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September 30, 2021 (San Diego) -- East County Roundup highlights top stories of interest to East County and San Diego's inland regions, published in other media.  This week's round-up stories include:



For excerpts and links to full stories, click “read more” and scroll down.


Residents of tiny town sue to stop 600-acre solar project: Opponents of the facility in Jacumba Hot Springs hire law firm that fought the Keystone XL pipeline. (Los Angeles Times)

Opponents of a 600-acre solar and battery storage facility to be built in the eastern San Diego County desert town of Jacumba Hot Springs have filed suit to stop the project.  A group of residents that includes business owners filed the 45-page suit in San Diego County Superior Court against the county Board of Supervisors and the JVR Energy Park…The suit alleges that supervisors violated the California Environmental Quality Act and the county’s planning and zoning laws when they approved the project.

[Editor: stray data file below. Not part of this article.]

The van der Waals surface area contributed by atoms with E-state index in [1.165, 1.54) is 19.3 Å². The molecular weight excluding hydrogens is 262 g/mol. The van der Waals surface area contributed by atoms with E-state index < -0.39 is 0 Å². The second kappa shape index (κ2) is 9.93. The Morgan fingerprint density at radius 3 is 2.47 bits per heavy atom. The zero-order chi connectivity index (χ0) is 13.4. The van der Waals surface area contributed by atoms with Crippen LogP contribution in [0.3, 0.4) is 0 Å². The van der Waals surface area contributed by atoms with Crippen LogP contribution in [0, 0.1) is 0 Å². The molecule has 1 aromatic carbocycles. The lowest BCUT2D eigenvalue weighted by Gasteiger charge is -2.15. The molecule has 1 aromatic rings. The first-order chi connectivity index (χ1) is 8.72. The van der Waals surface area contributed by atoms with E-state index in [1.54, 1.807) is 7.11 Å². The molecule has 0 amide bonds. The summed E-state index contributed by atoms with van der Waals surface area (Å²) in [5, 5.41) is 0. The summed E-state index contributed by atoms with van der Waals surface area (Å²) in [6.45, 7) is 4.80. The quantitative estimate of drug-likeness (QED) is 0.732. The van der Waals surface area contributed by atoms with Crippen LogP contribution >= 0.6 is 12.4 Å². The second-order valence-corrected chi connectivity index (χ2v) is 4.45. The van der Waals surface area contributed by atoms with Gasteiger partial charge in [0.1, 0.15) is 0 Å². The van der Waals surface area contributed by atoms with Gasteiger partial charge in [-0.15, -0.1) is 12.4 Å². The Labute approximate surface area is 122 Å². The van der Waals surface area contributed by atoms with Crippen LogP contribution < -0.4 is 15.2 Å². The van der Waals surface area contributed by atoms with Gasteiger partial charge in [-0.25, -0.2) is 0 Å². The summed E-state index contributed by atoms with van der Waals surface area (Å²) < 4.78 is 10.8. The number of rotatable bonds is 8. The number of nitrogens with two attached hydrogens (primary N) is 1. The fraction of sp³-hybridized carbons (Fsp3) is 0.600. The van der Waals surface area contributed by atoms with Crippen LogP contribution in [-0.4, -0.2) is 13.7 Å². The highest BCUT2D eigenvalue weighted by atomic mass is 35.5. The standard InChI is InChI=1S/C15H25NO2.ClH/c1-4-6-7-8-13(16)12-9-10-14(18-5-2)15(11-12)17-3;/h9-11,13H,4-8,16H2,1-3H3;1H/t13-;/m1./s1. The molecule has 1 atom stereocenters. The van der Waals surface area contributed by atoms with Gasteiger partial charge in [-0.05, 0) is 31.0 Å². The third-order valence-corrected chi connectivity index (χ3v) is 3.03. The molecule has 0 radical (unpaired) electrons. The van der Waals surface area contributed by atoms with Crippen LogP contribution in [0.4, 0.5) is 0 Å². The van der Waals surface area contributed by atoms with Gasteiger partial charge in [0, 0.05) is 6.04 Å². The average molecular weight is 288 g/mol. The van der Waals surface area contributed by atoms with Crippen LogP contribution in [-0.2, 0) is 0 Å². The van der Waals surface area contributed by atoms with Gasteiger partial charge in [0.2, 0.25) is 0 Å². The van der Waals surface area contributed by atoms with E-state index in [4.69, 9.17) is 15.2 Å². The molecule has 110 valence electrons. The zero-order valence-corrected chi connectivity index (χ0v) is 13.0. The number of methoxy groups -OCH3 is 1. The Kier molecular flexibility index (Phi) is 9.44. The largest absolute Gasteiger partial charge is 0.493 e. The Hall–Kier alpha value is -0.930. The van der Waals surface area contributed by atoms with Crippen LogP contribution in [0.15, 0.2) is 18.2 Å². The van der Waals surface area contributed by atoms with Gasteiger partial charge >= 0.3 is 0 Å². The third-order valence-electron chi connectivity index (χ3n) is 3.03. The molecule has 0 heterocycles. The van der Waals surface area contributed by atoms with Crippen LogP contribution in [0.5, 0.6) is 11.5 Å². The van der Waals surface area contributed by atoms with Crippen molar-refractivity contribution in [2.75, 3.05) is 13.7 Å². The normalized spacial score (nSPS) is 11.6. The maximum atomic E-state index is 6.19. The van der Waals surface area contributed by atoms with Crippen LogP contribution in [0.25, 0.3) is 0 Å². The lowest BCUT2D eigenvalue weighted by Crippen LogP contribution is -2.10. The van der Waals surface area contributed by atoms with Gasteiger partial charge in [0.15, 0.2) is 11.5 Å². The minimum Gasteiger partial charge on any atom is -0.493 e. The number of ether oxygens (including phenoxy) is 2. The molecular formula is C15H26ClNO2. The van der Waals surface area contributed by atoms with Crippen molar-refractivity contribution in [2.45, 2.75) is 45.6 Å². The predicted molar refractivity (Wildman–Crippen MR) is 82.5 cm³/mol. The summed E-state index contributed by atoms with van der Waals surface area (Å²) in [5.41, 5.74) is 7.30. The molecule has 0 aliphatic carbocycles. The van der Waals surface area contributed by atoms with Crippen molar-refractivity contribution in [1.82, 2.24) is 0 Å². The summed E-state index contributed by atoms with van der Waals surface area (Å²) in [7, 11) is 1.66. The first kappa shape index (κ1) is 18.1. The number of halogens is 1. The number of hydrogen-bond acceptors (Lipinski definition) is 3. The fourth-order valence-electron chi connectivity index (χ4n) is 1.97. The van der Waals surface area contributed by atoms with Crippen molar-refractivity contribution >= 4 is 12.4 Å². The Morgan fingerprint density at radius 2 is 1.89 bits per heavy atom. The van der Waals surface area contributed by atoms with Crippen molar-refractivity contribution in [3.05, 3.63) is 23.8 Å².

Insurance Companies Increasingly Drop Homes Throughout San Diego County As Fire Risks Rise (KPBS)

The threat of wildfire is increasingly leading insurers to drop the policies of San Diego homeowners, a trend most prominent in the county’s rural areas but also affecting city neighborhoods from Scripps Ranch to Hillcrest… The data on homeowners insurance non-renewals in San Diego County, which have not previously been published, show that both high rates of non-renewals and the greatest spike in non-renewal rates from 2015 to 2019 happened in the sparsely populated eastern regions of the county, where the largest brush fires take place… the highest spike in non-renewals occurred in tiny Guatay, along old Highway 80 in the Cuyamaca Mountains, where the rate jumped from 4% of policies getting dropped in 2015 to 42% of policies in 2019.